Your operations plan tells readers how you'll achieve short- and long-term goals and run your business on a daily basis. As a contractor, you need to have a plan for securing leads and preparing estimates and contracts. Subcontractors, suppliers, and project management skills are critical for your company's success. You should also cover strategies for billing, scheduling code inspections, and meeting internal quality standards. Describe all resources needed to achieve major goals, such as expanding your service area, increasing your revenue, or accepting larger projects.

8. Management

It takes talent and human capital to create and manage a successful construction business. This part of your business plan shows stakeholders who's part of your team. If you have a small construction company, you may be responsible for handling a variety of responsibilities, or you may depend on others to fill these rolls.

The goal of this section is to show that your company has capable leaders. Mention key personnel and their industry expertise. If you have investors or consultants, mention their credentials. Lawyers, accountants, and architects may also be instrumental to your operations. Finally, outline any new staffing requirements that may be needed to achieve your goals.

9. Financial Projections

Depending on how long your company has been in business, this section should detail your organization's finances over the past 3 to 5 years. You should also show investors where revenue will be coming from in the future. This is a great place to include visuals such as charts and graphs. Here are some items to include.

  • Balance sheets showing assets and liabilities
  • Cash flow statements showing how assets enter and leave your company
  • Income/profit and loss statements showing income and expenses
  • Capital expenditure budget showing estimated fixed asset purchases
  • Collateral and financing, such as loans and assets

10. Appendices

The final section of your business plan should contain supporting documentation that corroborates your claims and establishes your expertise. Here are some common items to include:

  • Resumes for key personnel
  • A copy of your general contractor license
  • Letters of incorporation
  • Pictures of previous work
  • Credit reports
  • Financial records
  • Permits
  • References
  • Copies of contracts
  • Insurance policies
  • Construction bonds

Creating a Lean Business Plan

Lean business plans aren't as common, but they are easier to create. While they provide a variety of information at a glance, lenders may ask for additional documentation, especially if you're asking for financing for a new construction or residential development. For this reason, you may want to create a full business plan and a lean version. Lean business plans typically have nine parts.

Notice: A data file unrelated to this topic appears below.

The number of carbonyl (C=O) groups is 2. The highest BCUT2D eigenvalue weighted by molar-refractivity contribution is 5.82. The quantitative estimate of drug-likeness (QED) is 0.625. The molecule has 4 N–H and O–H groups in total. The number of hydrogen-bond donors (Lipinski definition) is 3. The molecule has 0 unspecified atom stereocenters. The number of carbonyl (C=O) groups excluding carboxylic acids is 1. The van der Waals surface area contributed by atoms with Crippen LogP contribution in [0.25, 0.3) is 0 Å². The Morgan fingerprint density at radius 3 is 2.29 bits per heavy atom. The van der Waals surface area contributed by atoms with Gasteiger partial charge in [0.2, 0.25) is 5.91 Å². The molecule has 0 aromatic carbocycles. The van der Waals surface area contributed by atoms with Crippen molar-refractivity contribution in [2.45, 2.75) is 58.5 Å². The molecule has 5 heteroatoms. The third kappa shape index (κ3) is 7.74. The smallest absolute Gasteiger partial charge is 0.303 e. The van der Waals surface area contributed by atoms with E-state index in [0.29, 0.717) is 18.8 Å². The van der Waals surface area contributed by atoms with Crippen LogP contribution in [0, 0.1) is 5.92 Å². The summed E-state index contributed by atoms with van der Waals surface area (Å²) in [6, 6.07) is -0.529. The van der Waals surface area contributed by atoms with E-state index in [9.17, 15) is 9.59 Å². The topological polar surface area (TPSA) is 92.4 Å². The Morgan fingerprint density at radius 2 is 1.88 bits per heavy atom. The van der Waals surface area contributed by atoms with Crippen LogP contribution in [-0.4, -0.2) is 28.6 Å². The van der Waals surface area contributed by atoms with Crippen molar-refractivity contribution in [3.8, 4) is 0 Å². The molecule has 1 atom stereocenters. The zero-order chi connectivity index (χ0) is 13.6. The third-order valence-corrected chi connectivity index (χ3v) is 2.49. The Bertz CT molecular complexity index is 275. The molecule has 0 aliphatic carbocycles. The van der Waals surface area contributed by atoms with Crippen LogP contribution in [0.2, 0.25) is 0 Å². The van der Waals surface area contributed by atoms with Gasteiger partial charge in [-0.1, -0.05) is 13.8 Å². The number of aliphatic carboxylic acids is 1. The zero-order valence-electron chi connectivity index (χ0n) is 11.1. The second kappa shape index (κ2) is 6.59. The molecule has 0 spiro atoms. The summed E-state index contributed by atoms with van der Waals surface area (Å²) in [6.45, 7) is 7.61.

1. Partners

List key partners, such as suppliers, subcontractors, and architects, that are instrumental to your company's success.

2. Competitive Advantage

Detail items that give your construction firm a competitive advantage. Focus on things like in-house services, building capabilities, equipment, technology, and geographic reach.

3. Resources

Highlight resources that are needed for short- and long-term success, such as staffing, licensing, insurance, collateral, and financing.

4. Value Proposition

Create a compelling statement that describes how your construction services meet customers' current and future needs.

5. Customer Service

Describe how your business meets customers' needs throughout the home-building process, from delivering estimates and bids to scheduling subcontractors and meeting quality control standards.

6. Demographics

Use demographic data to describe your ideal customer. Include details like age, gender, income, geographic location, and household size.

7. Marketing Channels

Tell readers how you'll target your customers. Examples include print advertising, door-to-door sales, word-of-mouth marketing, and referrals.

8. Costs

Analyze the cost of doing business. Detail all expenses, including labor and materials, as well as ways to control your overhead and operating costs.

9. Finances

Describe how your business will access funding and make money. Project expected income, profits, and expenses, including capital expenditures needed for tools and heavy equipment.

Do's and Don'ts

Creating a business plan isn't easy, but it is worthwhile. For best results, be realistic and follow these do's and don’ts.

  • Do evaluate your business from multiple perspectives.
  • Do update your business plan regularly.
  • Do consider how your business reflects customers' needs.
  • Do base your business strategies on actual market conditions.
  • Do make accurate projections without being stingy or overly optimistic.
  • Do look at examples and business plan templates for more ideas.
  • Don't wait to create a business plan. You can start this document before you incorporate.
  • Don't make unsubstantiated claims as lenders and investors will ask for verification.
  • Don't overlook the needs of consumers, lenders, and stakeholders.